November 4, 1963: Cardinals acquire Roger Craig in trade with Mets

On November 4, 1963, the Cardinals acquired Roger Craig from the Mets in exchange for outfielder George Altman and rookie pitcher Bill Wakefield. Less than a year later, Craig pitched 4 2/3 scoreless innings to win Game 4 of the 1964 World Series and help St. Louis claim its seventh world championship.

Craig’s pitching career began in Brooklyn, where he broke into the major leagues in 1955 and won a career-high 12 games the following year. In the final game of the 1957 season, he suffered an arm injury that derailed his 1958 campaign; as a result he was demoted to the minors that year before returning with arguably his best season in 1959, when he went 11-5 with a 2.06 ERA in 152 2/3 innings. His performance helped the Dodgers, now in Los Angeles, win the National League pennant.

In 1961, the Mets selected Craig in the expansion draft. Though he had gone 49-38 over his career with the Dodgers and was effectively the “ace” of the Mets staff, Craig suffered back-to-back 20-loss seasons, going 10-24 in 1962 and 5-22 in 1963.

“This trade gives me an opportunity to show I can still be a winning pitcher with a little more support,” Craig said. “It’s one of the best things that’s happened to me since I’ve been in baseball.

“And I’m happy for another reason. The Cards were the club that in recent years have hit me the hardest. It will be a pleasure to be with them instead of facing them.”[1]

Led by Dick Groat, Bill White, and Curt Flood, the 1963 Cardinals had won 93 games and placed second to the Dodgers in the National League pennant race.

“The Cardinals have the best hitting club in baseball, and they have a real good defensive club, strong down the middle and with great fielders like Ken Boyer and Bill White at the corners,” Craig said.[2]

“I know several guys who will be disappointed because they won’t be able to face me anymore, especially Bill White,” Craig added. “White hit me like he owned me.”[3]

In 73 career plate appearances against Craig, White hit .353 with five homers and 14 RBIs.

Though his record with the Mets was awful, Craig’s 4.14 ERA over his two years in New York was respectable, and in 1963 he posted a 3.78 ERA over 236 innings. In eight of Craig’s losses, the Mets were shut out and four of his losses came by a score of 1-0.[4]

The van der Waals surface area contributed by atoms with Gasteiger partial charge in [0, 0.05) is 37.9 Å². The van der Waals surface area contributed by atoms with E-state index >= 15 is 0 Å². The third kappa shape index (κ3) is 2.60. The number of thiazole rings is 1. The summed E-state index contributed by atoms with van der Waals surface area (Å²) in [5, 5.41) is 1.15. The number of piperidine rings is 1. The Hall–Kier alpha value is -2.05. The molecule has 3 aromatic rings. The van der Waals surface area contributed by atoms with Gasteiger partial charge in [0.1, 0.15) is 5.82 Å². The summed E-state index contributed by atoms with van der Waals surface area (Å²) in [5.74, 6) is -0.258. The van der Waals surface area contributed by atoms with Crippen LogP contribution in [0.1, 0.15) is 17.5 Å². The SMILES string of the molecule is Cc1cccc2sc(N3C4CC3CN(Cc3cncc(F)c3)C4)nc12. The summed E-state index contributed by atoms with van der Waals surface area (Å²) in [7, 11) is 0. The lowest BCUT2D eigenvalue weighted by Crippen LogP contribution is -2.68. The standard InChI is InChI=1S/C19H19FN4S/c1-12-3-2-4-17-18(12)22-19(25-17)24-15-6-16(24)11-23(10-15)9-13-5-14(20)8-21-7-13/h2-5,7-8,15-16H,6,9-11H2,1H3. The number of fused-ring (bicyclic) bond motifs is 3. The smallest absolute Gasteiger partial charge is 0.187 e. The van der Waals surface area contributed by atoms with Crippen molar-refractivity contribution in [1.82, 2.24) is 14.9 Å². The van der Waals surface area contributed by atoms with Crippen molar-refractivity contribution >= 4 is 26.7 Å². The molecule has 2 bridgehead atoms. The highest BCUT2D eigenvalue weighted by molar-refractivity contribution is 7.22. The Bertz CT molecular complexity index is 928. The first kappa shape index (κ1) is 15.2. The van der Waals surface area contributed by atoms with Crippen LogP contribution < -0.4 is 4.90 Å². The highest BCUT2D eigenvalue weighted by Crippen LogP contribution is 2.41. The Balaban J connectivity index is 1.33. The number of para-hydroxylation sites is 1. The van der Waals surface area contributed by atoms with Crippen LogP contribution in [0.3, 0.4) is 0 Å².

“I don’t feel those two years with the Mets were wasted by any means,” he said. “In fact, they were a blessing. My stay with the Mets taught me how to cope with adversity. I think I really learned a lot more about pitching. I learned how important it is to bear down harder when things don’t go well.”[5]

“You certainly have to give Roger A for effort, but when a man loses 46 games it’s time for a change,” Mets general manager George Weiss said. “”I think Craig got a break.”[6]

With questions marks on the pitching staff, Craig gave the Cardinals a pitcher who could start or work out of the bullpen, general manager Bing Devine said. Ray Washburn had missed most of the 1963 season with a shoulder injury and Harry Fanok, a minor-league starter, suffered an arm injury late in the season.[7]

“We can use Craig in a dual role, either as a starter or in relief,” Devine said. “I think this also gives full opportunity to some of our young outfielders such as Gary Kolb, Johnny Lewis, Doug Clemens, and Mike Shannon.”[8]

With Altman headed to New York and Stan Musial retiring, the Cardinals had two vacancies in their outfield. Charlie James was expected to take over in left field, while the prospects would battle for playing time in right.

“Maybe two of them can alternate,” Devine said.[9]

Altman had been a disappointment for the Cardinals after batting .318 with 22 homers and 74 RBIs with the Cubs in 1962. That October, the Cardinals traded Larry Jackson, Lindy McDaniel, and Jimmie Schaffer to Chicago for Altman, Don Cardwell, and Moe Thacker. In his lone season in St. Louis, Altman hit .274 with nine homers and 47 RBIs. His home run and RBI totals were the lowest of his career.

“Altman had an off year, but it wasn’t that bad,” Devine said. “I want to stress that disposing of Altman in no way reflects dissatisfaction with his contribution to the club. Several clubs were interested in Altman. … Both (manager) Johnny Keane and I felt it was desirable to add a pitcher and, at the same time, give full opportunity to one of our young outfielders.”[10]